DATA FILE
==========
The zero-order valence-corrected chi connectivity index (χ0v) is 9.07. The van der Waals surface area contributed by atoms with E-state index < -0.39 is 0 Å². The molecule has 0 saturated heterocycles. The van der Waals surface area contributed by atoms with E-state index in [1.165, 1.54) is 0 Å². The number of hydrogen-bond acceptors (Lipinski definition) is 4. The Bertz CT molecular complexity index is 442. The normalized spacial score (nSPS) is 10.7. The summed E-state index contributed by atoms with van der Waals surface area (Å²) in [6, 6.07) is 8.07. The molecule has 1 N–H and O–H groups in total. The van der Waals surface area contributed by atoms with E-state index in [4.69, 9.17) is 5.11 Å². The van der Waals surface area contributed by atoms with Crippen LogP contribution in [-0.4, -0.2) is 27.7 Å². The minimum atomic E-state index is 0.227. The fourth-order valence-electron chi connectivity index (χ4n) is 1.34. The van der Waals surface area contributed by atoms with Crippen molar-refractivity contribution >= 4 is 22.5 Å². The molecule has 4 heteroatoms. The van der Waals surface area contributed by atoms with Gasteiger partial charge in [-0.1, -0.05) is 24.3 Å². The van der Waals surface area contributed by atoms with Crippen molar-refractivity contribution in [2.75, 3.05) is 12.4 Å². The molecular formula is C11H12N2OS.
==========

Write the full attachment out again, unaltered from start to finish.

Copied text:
The zero-order valence-corrected chi connectivity index (χ0v) is 9.07. The van der Waals surface area contributed by atoms with E-state index < -0.39 is 0 Å². The molecule has 0 saturated heterocycles. The van der Waals surface area contributed by atoms with E-state index in [1.165, 1.54) is 0 Å². The number of hydrogen-bond acceptors (Lipinski definition) is 4. The Bertz CT molecular complexity index is 442. The normalized spacial score (nSPS) is 10.7. The summed E-state index contributed by atoms with van der Waals surface area (Å²) in [6, 6.07) is 8.07. The molecule has 1 N–H and O–H groups in total. The van der Waals surface area contributed by atoms with E-state index in [4.69, 9.17) is 5.11 Å². The van der Waals surface area contributed by atoms with Crippen LogP contribution in [-0.4, -0.2) is 27.7 Å². The minimum atomic E-state index is 0.227. The fourth-order valence-electron chi connectivity index (χ4n) is 1.34. The van der Waals surface area contributed by atoms with Crippen molar-refractivity contribution >= 4 is 22.5 Å². The molecule has 4 heteroatoms. The van der Waals surface area contributed by atoms with Gasteiger partial charge in [-0.1, -0.05) is 24.3 Å². The van der Waals surface area contributed by atoms with Crippen molar-refractivity contribution in [2.75, 3.05) is 12.4 Å². The molecular formula is C11H12N2OS.